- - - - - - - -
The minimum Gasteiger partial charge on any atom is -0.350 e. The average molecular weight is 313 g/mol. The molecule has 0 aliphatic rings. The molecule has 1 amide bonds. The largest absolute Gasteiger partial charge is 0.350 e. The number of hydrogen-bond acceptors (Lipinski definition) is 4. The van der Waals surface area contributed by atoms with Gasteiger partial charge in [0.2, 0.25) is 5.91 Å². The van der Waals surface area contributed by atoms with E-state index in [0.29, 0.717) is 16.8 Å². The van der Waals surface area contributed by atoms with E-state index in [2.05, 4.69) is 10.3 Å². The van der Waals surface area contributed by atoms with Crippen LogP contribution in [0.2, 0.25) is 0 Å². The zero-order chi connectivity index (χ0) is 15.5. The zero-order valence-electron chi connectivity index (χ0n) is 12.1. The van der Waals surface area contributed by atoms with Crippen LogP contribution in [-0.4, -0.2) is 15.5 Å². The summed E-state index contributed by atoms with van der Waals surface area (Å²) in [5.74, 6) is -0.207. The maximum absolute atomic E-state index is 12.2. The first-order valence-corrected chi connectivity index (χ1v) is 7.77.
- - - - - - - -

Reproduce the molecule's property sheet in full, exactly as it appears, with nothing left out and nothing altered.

The minimum Gasteiger partial charge on any atom is -0.350 e. The average molecular weight is 313 g/mol. The molecule has 0 aliphatic rings. The molecule has 1 amide bonds. The largest absolute Gasteiger partial charge is 0.350 e. The number of hydrogen-bond acceptors (Lipinski definition) is 4. The van der Waals surface area contributed by atoms with Gasteiger partial charge in [0.2, 0.25) is 5.91 Å². The van der Waals surface area contributed by atoms with E-state index in [0.29, 0.717) is 16.8 Å². The van der Waals surface area contributed by atoms with E-state index in [2.05, 4.69) is 10.3 Å². The van der Waals surface area contributed by atoms with Crippen LogP contribution in [0.2, 0.25) is 0 Å². The zero-order chi connectivity index (χ0) is 15.5. The zero-order valence-electron chi connectivity index (χ0n) is 12.1. The van der Waals surface area contributed by atoms with Crippen LogP contribution in [-0.4, -0.2) is 15.5 Å². The summed E-state index contributed by atoms with van der Waals surface area (Å²) in [5.74, 6) is -0.207. The maximum absolute atomic E-state index is 12.2. The first-order valence-corrected chi connectivity index (χ1v) is 7.77.